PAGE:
Kinetic Theory of Gases
The kinetic theory of gases can be explored in terms of the following assumptions. The theory tries to answer the questions regarding the various properties of gases. It also gives the relationship between the kinetic energy of the molecules and the absolute temperature. The important points in kinetic theory of gases are listed below:
- A gas consists of small particles (sizes are considered relatively negligible) known as molecules, which are separated widely apart and thus the gas container is mostly empty.
- The molecules are in a state of continuous random motion, and colliding against each other and also against the sides of the container, and furthermore the collisions are elastic.
- These collisions result in the pressure of the gas.
- The molecules are expected to travel in straight lines at different speeds in all directions.
- The forces (attractive or repulsive) between the molecules are negligible.
- The average kinetic energy of the molecules is proportional to the temperature.
Ideal gas molecules travel randomly in straight lines at different speeds.
Some Aspects Related to Kinetic Theory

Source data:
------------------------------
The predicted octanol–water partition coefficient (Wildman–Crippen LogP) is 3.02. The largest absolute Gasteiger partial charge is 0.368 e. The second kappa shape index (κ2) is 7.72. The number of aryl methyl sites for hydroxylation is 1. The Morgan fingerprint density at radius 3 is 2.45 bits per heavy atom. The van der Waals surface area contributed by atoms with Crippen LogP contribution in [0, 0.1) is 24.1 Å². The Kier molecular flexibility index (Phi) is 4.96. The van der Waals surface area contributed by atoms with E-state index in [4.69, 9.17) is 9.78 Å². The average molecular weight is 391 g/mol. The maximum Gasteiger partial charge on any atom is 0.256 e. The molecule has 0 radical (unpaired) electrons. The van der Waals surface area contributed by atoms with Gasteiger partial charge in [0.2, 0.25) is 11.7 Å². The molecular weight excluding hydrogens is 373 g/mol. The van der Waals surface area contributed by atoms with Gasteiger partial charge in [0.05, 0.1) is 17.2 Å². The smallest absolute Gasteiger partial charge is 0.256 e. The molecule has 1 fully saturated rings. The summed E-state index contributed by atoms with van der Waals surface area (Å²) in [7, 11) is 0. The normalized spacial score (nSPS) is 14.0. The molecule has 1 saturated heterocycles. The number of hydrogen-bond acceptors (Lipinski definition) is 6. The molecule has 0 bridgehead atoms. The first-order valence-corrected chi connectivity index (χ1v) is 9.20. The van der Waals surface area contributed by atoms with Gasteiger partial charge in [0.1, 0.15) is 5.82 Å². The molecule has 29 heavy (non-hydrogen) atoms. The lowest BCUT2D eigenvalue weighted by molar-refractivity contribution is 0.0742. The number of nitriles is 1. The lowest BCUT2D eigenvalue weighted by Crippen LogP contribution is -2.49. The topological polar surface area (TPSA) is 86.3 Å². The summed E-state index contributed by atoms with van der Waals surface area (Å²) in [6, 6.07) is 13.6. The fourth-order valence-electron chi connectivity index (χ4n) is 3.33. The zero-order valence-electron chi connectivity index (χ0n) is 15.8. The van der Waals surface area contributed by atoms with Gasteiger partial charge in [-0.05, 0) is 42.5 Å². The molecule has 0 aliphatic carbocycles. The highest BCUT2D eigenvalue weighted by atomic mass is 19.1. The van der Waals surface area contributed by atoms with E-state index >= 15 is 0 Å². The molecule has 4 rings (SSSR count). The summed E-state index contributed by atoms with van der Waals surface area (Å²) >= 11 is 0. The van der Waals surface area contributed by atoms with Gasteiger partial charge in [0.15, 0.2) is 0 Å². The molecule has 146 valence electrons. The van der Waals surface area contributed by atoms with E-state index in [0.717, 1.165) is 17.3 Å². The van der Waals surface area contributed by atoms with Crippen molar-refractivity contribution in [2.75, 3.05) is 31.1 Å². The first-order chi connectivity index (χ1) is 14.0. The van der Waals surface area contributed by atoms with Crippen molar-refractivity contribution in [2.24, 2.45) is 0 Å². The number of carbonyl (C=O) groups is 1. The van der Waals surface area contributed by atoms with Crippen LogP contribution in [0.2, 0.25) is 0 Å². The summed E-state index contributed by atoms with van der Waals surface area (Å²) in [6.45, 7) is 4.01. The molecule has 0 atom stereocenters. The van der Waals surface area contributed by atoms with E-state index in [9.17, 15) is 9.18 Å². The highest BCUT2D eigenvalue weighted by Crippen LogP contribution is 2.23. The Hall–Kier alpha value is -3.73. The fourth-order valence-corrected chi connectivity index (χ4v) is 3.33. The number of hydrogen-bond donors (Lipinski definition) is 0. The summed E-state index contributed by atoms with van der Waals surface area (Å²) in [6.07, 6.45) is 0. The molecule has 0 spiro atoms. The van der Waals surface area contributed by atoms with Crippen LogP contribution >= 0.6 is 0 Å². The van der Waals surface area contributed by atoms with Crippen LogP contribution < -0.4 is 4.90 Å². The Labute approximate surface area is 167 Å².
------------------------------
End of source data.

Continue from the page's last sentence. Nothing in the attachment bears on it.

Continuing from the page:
The main aspect of kinetic theory is that the molecules in a gas are in a state of continuous random motion. The speed of molecules depends on the temperature, and can have a range of values. Maxwell's distribution curve is perfect to analyze this fact. In the Maxwell's distribution curve, the relative number of molecules are plotted against the molecular speed on the x-axis. Take a look at the curve in.
Note that the speed corresponding to the maximum number of molecules is called the most probable speed. This is always smaller than the average speed, which is in turn smaller than the root-mean-square speed (rms speed).
The formula for root-mean-square speed is given below:
Here, R is the gas constant, T is the absolute temperature, and M is the molar mass of the gas.